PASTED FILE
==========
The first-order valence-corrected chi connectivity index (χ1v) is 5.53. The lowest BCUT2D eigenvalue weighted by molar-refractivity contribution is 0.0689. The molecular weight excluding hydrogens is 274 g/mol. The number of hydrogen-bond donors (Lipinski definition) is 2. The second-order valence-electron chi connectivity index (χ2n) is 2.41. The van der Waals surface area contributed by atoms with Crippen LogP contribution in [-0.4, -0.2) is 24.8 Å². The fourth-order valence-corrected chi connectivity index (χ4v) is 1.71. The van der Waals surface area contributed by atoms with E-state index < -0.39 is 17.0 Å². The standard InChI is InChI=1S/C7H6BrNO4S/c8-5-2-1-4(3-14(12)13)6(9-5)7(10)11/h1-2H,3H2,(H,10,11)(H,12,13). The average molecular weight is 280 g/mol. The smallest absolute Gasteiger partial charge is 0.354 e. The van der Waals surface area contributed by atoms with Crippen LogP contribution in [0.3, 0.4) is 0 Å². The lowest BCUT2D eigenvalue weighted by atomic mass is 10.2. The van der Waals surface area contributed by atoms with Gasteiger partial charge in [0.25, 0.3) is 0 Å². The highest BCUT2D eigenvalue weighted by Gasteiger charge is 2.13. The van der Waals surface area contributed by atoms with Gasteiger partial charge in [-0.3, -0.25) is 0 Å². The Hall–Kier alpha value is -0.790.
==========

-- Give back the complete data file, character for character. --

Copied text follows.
The first-order valence-corrected chi connectivity index (χ1v) is 5.53. The lowest BCUT2D eigenvalue weighted by molar-refractivity contribution is 0.0689. The molecular weight excluding hydrogens is 274 g/mol. The number of hydrogen-bond donors (Lipinski definition) is 2. The second-order valence-electron chi connectivity index (χ2n) is 2.41. The van der Waals surface area contributed by atoms with Crippen LogP contribution in [-0.4, -0.2) is 24.8 Å². The fourth-order valence-corrected chi connectivity index (χ4v) is 1.71. The van der Waals surface area contributed by atoms with E-state index < -0.39 is 17.0 Å². The standard InChI is InChI=1S/C7H6BrNO4S/c8-5-2-1-4(3-14(12)13)6(9-5)7(10)11/h1-2H,3H2,(H,10,11)(H,12,13). The average molecular weight is 280 g/mol. The smallest absolute Gasteiger partial charge is 0.354 e. The van der Waals surface area contributed by atoms with Crippen LogP contribution in [0.3, 0.4) is 0 Å². The lowest BCUT2D eigenvalue weighted by atomic mass is 10.2. The van der Waals surface area contributed by atoms with Gasteiger partial charge in [0.25, 0.3) is 0 Å². The highest BCUT2D eigenvalue weighted by Gasteiger charge is 2.13. The van der Waals surface area contributed by atoms with Gasteiger partial charge in [-0.3, -0.25) is 0 Å². The Hall–Kier alpha value is -0.790.